In any case, though, by now Xander's descent as a major character is inexorable. Season Five features even less of him. He still finishes at number three (detecting a pattern here?), but with 7986 words this time. And as with Season Three, without his single standout episode of the season, Xander would finish at 6206 words, which would drop him down to fifth. That standout is “The Replacement”, a great episode featuring two Xanders, 'ScruffyXander' who speaks 853 words, 'SuaveXander' with 486 words, and normal Xander at the beginning and end of the episode with 441 words. In total, this is 1780 words: Xander's highest word-count ever by 300 words, Season Five's highest by 400 words, and the second-highest in 144 episodes of Buffy the Vampire Slayer (losing out only to Andrew). Apart from that, though, it's mostly bad news for Xander.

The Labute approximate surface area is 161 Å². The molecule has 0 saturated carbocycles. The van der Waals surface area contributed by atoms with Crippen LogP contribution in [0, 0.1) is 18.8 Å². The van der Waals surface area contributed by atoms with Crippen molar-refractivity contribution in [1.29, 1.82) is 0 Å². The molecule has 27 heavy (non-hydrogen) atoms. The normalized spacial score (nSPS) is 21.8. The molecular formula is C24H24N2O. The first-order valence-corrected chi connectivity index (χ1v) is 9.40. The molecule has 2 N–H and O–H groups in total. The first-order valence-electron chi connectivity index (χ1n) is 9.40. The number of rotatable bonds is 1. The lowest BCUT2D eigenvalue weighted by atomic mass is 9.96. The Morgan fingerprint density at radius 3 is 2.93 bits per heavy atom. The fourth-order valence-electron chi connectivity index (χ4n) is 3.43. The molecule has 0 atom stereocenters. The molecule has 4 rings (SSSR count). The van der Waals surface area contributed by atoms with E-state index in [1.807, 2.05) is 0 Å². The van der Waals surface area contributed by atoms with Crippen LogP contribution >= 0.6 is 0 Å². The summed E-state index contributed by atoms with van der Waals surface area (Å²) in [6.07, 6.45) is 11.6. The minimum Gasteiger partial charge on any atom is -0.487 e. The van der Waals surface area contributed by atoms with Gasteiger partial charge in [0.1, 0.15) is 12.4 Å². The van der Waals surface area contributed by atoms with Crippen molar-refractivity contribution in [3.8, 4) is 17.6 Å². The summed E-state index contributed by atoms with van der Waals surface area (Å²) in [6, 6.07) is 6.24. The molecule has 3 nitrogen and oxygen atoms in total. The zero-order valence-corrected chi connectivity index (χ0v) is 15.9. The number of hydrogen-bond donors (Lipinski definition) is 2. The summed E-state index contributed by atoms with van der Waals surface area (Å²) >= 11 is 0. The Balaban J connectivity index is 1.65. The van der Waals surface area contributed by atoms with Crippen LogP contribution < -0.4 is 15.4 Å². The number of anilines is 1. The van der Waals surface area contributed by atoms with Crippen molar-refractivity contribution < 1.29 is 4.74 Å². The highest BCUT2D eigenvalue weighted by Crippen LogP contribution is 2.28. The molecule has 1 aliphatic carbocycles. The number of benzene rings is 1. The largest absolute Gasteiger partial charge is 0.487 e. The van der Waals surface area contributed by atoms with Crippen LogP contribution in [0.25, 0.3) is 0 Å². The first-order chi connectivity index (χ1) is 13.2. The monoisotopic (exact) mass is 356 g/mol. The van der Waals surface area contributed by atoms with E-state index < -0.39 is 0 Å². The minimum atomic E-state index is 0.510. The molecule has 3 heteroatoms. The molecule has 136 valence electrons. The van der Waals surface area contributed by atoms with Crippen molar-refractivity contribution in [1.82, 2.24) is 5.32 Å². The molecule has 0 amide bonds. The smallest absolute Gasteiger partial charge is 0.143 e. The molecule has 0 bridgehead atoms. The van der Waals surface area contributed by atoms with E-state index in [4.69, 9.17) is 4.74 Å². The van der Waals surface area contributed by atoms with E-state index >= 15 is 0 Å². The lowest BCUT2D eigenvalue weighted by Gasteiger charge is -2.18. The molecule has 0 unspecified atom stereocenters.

Xander's sole number-one in Season Six is in the atypical episode “Bargaining, Part Two”, which is more of an ensemble episode. That he gets no other times in the sin this season might lead one to see it as a further step in Xander's downward trajectory, but it is in fact a respite: with a thwarted wedding and with his role as the best friend to the season's 'big bad', Xander has more to do, and say, this season: 9077 words being his second-best season. He may have had only one number one, but he had an impressive six number-twos, including unsurprisingly “Hell's Bells” and more surprisingly “Once More, With Feeling”, where he sings his way to his season best of 768 words.